Christie said...

Sounds like fun! You'll have to have a video taken that you can post to the web sometime so that all of us can watch you perform from afar. I would love to see it, but Pasadena's a little too far away..

Life Observer said...

Berry interesting interior design pix. More of these insider pix, indeed.

P, I'm not surprised this theatre is open even 2 de non-religious. That’s part of their mission.
It's 1 of de big divisive myths, keeping the irreligious & religious too far apart. The popular media helps perpetuate that false notion. Creativity & the arts have always been a part of the church, at least the Christian.
I find the religious are very open 2 discussion of the big issues of life & not interested only in their own views - ask Ben W & his fellow intellectuals. We should not feel threatened, or make others feel uncomfortable, when opinions are expressed unlike our own. The irreligious & religious are tires both needed to keep discussion driving toward the search for truth & meaning. Plus, the theatre can be a road for that expression of search & openness.

Now, for the religious denominations called Repubs & Demos – true believers. The greatest religions of power, manipulation, control, & money making.


Now for another really big issue: Petrea, I hope you can tell me something about de San Marino Grill on de southside of Huntington, a 1 minute walk west of your theatre? Looks interesting, but always wanting 2 try 1 day.

Ms M said...

Exciting to hear how things are coming together for the play. And I'll enjoy reading more of your observations, learning more about it all.

Ted Thompson said...

So the stage ceiling and walls are a part of the set? Or rather can be seen by the audience?

Of course I only teched in one place, but we had teasers, tormentors, and backdrop so I made an assumption.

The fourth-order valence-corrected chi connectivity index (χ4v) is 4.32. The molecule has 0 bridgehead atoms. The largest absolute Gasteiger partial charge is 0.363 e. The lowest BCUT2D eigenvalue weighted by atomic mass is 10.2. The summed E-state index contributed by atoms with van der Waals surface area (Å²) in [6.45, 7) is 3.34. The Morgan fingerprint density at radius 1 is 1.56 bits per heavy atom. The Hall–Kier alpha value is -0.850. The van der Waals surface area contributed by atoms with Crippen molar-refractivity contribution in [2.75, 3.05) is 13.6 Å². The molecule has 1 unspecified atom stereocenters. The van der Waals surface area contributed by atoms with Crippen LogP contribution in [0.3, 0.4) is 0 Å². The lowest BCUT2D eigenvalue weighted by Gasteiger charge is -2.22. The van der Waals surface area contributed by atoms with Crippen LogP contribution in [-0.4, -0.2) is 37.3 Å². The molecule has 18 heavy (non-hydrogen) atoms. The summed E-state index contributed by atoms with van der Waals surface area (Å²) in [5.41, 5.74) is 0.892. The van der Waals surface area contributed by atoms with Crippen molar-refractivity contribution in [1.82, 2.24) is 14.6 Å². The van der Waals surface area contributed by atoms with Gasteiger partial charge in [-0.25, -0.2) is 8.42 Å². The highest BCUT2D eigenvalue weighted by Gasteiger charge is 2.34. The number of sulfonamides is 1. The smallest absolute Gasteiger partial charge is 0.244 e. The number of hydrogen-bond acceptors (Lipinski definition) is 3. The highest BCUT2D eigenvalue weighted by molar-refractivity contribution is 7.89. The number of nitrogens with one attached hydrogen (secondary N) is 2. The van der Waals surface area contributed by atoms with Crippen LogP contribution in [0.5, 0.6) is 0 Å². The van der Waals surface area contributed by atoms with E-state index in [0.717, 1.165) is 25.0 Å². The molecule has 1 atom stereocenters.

Dina said...

Re your comment answer:
Well, I would hope so! Sure.

Petrea said...

Hi Barbara, welcome! "Creepy" maybe be what they're going for, or at least "dark and mysterious."

Thanks, usE. In a small theatre like this, one person may have to specialize in many things. I'll post as much as I can without boring y'all.

Sounds like fun, Virginia! You seem to have your finger on the pulse of the Birmingham arts scene.

Christie, I'd say it's too far to go to see a play, unless Shakespeare himself were performing in it. I'd go any distance for that.

Nicely stated, L.O. Perhaps I've been put off by the radical right lately, suffering a prejudice of my own as a result. I know a slew of liberal Christians who accept me as I am.
You've given me a mission: San Marino Grill. I'm on it.

More coming, Ms M.

Ted: walls and ceiling will be seen. No curtains in this theatre that I'm aware of.

Dina: see my response to Life Observer. You would say "Of course" because you're the kind of person who's open to ideas, backgrounds and opinions of others. However in American politics, the radical Christian right has been giving Christians a bad name lately by trying to turn their beliefs into legislation, in a country that was founded on the separation of church and state. I, personally, have reacted with revulsion, and have been careful to avoid setting foot in, or donating to, such churches. However, as L.O. pointed out, there are plenty of Christians in America who do the good work, based on what Christ originally taught.
So yes, you would hope so! But one has to make sure.

dina said...

OK, yes, I see. I'm glad you are making sure. It is a problem.
One reason I'm glad to be living here and not there.